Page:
Protein kinase cascades activated by stress and inflammatory cytokines

Bioessays. 1996 Jul;18(7):567-77. doi: 10.1002/bies.950180708.


Signal transduction pathways constructed around a core module of three consecutive protein kinases, the most distal being a member of the extracellular signal-regulated kinase (ERK) family, are ubiquitous among eukaryotes. Recent work has defined two cascades activated preferentially by the inflammatory cytokines TNF-alpha and IL-1-beta, as well as by a wide variety of cellular stresses such as UV and ionizing radiation, hyperosmolarity, heat stress, oxidative stress, etc. One pathway converges on the ERK subfamily known as the "stress activated' protein kinases (SAPKs, also termed Jun N-terminal kinases, JNKs), whereas the second pathway recruits the p38 kinases. Upstream inputs are diverse, and include small GTPases (primarily Rac and Cdc42; secondarily Ras) acting through mammalian homologs of the yeast Ste20 kinase, other kinase subfamilies (e.g. GC kinase) and ceramide, a putative second messenger for certain TNF-alpha actions. These two cascades signal cell cycle delay, cellular repair or apoptosis in most cells, as well as activation of immune and reticuloendothelial cells.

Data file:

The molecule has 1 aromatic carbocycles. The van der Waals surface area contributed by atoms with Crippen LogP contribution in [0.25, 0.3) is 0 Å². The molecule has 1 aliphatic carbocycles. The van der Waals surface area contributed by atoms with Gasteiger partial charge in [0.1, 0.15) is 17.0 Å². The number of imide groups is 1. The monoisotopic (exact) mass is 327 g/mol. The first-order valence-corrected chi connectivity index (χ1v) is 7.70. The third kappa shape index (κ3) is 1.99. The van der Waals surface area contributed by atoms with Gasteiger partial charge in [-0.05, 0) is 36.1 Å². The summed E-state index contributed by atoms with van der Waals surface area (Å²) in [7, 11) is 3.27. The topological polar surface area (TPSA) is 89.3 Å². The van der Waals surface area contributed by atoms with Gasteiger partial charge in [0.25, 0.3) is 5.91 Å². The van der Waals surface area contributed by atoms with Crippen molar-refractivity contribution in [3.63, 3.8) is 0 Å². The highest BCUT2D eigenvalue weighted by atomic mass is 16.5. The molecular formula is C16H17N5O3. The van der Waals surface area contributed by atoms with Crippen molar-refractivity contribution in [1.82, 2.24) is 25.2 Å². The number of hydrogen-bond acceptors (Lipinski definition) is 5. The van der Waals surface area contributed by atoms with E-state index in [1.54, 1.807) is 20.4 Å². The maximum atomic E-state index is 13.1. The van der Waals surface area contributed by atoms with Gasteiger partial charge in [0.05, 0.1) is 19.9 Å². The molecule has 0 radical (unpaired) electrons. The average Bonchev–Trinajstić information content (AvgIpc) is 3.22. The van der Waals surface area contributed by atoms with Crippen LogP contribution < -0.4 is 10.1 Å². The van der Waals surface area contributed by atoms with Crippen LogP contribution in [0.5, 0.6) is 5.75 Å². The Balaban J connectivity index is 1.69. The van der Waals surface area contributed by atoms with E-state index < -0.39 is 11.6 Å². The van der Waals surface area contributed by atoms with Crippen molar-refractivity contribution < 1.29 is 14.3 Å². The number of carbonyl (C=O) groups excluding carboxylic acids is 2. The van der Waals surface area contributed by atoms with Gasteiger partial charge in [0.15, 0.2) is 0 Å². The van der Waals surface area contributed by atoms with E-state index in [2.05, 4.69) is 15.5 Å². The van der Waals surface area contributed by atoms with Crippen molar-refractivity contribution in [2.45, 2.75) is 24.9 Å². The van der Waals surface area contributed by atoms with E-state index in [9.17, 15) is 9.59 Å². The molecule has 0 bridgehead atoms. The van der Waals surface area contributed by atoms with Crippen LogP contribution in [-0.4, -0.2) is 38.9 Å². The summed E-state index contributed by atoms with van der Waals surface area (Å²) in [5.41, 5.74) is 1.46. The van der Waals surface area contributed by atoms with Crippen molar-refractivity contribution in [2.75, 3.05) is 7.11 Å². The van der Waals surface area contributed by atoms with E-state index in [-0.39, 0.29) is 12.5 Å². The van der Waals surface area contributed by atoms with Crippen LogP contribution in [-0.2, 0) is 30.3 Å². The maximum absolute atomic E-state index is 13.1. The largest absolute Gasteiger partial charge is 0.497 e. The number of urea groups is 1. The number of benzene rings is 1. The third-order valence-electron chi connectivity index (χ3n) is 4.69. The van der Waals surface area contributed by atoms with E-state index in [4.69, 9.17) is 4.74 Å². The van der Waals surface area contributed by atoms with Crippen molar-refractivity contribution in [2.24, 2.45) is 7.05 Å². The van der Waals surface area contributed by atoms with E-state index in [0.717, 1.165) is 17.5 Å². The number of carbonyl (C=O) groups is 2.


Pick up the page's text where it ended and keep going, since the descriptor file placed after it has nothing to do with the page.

Publication types

  • Research Support, Non-U.S. Gov't
  • Research Support, U.S. Gov't, P.H.S.
  • Review

MeSH terms

  • Animals
  • Calcium-Calmodulin-Dependent Protein Kinases / metabolism
  • Cytokines / pharmacology*
  • Inflammation / metabolism*
  • Mammals / metabolism
  • Protein Kinases / chemistry
  • Protein Kinases / metabolism*
  • Saccharomyces cerevisiae / metabolism
  • Signal Transduction / physiology
  • Stress, Physiological


  • Cytokines
  • Protein Kinases
  • Calcium-Calmodulin-Dependent Protein Kinases